It rained on New Year’s eve here in Cape Town and we awoke at dawn on the morning of the 1st to the gentle patter of raindrops still falling. Now five days later it’s back to parched earth and the dam level aggregate has dropped to 29.1%. We are worried; very worried. The City Council warns that Day Zero could happen as early as 18 March – that is when the taps will be switched off and citizens will have to queue for water at designated collection points.
Meanwhile the summer season is in full swing; beaches, scenic sights, vineyards, restaurants are all buzzing with festivities and happy visitors. At times residents feel overwhelmed and scuttle off to the lesser known spots. Or get up early to beat the queues to the beach or nature parks.
This past week the mornings have been sweetly scented and cool and as we’ve set out to hike or cycle through our favourite nature reserve we’ve tended to see animals on the move, generally moving through an area foraging. Recent sightings of five different baboon troops highlight how their behaviour changes when their territory overlaps with the park’s recreational areas or how the attractants in town, like the refuse bins lure them off the mountain. For most of the year the baboons forage on natural vegetation or in the rock pools. Come summer and the picnic spots draw them like bees to a honeypot.
Below the Buffels troop check out the barbecue area for scraps.
In contrast the baboons in the photos (below) of the Kanonkop troop like to forage in natural vegetation.
Chacma baboon picking sourfigs.
The fruit of the sourfig is high in vitamin C
Seaching for sourfigs.
Baby rides jockey style.
A favourite scene – juveniles with a baby picking the berries from Rhus crenata.
Sister is playing nursemaid and keeping an eye on baby while mum forages.
So intent on eating his meal of Leucodendron cones.
Chacma baboons in restio field.
There’s always time for a bit of rough and tumble.
On the Atlantic side of the Peninsula, another troop – probably the Olifantsbos troop dash across the beach in a strong breeze to get to the rock pools to forage for mussels and other shellfish delicacies.
Beach scene when the wind was blowing.
Heading to the rock pools.
The dash across the beach.
The sand was stinging that day.
The Smitswinkel troop are generally kept off the road by the conservation rangers, but this season we’ve found them on the road several times – a hazardous situation for both baboons and motorists.
Smitswinkel troop on the road.
Every piece of plastic is a target for inspection by the baboons.
The contents of a refuse bag.
Baboons from the Waterfall troop sometimes make excursions into town to raid the rubbish bins –
Bin raid in Simons Town
Bread has a high calorie reward for a baboon.
Street bins are not locked and the lids easily knocked off.
There’s a good reason for motorists to pay attention to the warning signs which dot the roadside along the Cape Peninsula’s scenic drive: Beware the baboons – keep car doors locked and car windows closed!
The message here is if we paid a little more attention to disposing rubbish responsibly, stopped littering in conservation areas and secured refuse bins carefully wildlife such as the Cape’s Chacma baboons would be less inclined to raid bins for leftover food. Foraging in the wilds for roots and shoots is far healthier and natural food choice rather than the detritus left by humans.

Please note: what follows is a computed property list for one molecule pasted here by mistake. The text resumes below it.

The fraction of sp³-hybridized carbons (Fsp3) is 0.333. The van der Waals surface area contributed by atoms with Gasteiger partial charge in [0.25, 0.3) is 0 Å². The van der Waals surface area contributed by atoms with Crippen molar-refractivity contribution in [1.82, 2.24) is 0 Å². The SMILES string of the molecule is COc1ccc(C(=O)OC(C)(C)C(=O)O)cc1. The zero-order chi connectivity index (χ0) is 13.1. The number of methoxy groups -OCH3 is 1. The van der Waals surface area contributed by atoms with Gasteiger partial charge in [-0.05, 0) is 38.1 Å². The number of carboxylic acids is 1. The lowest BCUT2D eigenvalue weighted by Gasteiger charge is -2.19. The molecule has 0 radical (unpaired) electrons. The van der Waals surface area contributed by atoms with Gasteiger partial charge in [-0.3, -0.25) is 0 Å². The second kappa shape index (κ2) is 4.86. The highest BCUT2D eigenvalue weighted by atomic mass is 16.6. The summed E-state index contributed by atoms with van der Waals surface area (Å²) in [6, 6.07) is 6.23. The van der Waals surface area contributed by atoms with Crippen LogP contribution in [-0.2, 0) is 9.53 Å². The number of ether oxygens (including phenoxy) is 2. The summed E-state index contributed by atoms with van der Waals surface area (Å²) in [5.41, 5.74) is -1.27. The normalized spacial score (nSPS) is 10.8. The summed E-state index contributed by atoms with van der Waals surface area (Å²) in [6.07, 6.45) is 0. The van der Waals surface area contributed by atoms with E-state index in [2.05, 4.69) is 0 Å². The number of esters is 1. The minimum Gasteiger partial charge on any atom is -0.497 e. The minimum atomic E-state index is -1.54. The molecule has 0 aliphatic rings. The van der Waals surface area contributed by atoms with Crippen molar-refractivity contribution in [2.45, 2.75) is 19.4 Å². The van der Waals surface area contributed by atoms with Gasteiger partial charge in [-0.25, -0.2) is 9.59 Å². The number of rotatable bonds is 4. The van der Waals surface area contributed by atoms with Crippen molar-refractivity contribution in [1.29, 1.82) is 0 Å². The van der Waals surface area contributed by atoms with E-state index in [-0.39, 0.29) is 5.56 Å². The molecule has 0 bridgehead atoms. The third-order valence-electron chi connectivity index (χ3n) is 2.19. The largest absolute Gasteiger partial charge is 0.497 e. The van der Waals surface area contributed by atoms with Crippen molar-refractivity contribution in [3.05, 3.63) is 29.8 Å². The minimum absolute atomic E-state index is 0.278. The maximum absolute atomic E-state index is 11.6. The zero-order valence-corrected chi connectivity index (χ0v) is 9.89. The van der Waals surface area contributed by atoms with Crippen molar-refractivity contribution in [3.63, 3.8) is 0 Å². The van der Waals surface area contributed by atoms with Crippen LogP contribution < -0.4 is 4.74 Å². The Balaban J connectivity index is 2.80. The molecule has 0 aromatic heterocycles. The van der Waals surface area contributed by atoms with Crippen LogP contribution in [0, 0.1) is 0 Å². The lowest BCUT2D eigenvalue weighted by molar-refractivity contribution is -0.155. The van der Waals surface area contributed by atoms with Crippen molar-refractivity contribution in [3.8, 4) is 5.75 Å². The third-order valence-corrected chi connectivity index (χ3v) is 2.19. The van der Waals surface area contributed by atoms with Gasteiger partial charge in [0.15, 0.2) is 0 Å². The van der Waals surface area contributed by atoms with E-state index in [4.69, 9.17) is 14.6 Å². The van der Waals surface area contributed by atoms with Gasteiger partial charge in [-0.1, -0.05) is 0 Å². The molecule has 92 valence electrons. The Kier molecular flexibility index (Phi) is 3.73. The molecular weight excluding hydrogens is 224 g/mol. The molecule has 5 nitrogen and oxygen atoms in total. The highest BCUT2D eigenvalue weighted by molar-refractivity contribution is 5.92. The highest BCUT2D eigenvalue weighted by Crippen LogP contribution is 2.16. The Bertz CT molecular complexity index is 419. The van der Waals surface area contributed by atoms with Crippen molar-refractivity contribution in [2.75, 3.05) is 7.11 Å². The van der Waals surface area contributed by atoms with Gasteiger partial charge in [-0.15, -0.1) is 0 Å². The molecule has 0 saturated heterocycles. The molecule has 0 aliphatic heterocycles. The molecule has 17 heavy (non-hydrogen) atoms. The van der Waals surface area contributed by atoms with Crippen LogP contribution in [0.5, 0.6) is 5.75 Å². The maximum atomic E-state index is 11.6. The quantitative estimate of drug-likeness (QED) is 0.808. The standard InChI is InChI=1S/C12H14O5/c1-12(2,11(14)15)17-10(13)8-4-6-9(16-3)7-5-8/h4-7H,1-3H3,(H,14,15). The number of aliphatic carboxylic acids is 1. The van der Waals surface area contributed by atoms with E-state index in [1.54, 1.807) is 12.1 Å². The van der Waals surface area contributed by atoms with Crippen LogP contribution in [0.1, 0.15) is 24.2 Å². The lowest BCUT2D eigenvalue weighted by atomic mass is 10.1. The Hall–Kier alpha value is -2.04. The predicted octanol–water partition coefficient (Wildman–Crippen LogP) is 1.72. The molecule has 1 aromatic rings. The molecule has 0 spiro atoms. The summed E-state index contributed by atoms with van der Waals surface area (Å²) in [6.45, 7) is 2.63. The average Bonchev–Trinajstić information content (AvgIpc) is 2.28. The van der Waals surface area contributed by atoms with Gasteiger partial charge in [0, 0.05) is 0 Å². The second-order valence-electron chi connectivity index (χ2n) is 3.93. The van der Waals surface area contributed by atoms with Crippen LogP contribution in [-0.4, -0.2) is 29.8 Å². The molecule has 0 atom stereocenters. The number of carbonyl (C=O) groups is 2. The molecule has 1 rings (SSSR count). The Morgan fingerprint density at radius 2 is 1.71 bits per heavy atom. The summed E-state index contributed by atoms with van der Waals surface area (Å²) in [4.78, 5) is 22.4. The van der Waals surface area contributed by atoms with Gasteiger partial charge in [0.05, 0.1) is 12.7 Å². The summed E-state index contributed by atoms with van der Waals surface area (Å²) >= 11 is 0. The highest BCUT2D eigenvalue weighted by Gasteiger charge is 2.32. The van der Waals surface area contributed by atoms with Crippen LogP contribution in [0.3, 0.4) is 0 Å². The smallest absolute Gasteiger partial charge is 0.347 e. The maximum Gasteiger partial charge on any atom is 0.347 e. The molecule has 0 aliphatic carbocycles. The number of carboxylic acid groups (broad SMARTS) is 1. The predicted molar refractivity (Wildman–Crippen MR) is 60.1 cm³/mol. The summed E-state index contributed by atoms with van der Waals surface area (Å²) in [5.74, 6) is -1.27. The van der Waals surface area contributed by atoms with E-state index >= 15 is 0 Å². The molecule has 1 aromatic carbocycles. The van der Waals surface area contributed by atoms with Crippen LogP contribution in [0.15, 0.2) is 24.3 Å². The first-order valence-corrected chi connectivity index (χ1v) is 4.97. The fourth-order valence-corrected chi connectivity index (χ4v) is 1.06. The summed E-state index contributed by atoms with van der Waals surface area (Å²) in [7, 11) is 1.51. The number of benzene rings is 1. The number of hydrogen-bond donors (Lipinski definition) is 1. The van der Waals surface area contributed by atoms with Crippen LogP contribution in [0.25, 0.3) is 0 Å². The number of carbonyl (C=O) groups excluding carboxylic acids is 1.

“Stats” haven’t really been too much of a motivation for me, that is until this past week when my site unexpectedly started ‘pinging’. Topics relating to the Cape Storm got great press pushing up the visitor numbers to an all time high. Then came a further boost with a shout out from Ben Huberman on Discover: Editor’s picks.
I feel quite overwhelmed by the response and would like to post a hearty welcome to all the new followers.
To Ben and the WordPress team, i send a big thank you and a gift of virtual flowers – protea repens. The birds love them for their rich sugary nectar and are also known as the sugarbush protea.
This week, the worst storm in thirty years hit Cape Town and the Western Province wreaking havoc on the peninsula and inland. How crazy to go from drought conditions to flooding; with snow on the inland mountains and fires down the coast in the Knysna area. Galeforce winds gusting up to 100km/hour, uprooted trees, damaged roofs and houses. The shack dwellers in the informal settlements were hardest hit and nine deaths have been reported.
During a lull between advancing squall lines and the torrential rain we managed to get out to check the surrounding area and to the Good Hope Nature reserve to see how the animals were faring. The wind gusts were ferocious and most animals were hunkered down or had found shelter out of the wind. A most unusual scene was a Cape Mountain zebra galloping along a beach to get to the lee of the land.
Opportunistic baboons were out foraging mostly taking advantage of the moist soil to dig for corms/bulbs while the Plateau Road troop appeared to be finding grubs in an area where there were old wood piles.
The wild sea conditions were truly a sight to behold, the breaking waves on the Atlantic side came thundering through with such powerful thrust that huge banks of sea foam built up way above the tide line. We’ve been warned that not much rain fell in the catchment areas and the dam levels remain critically low.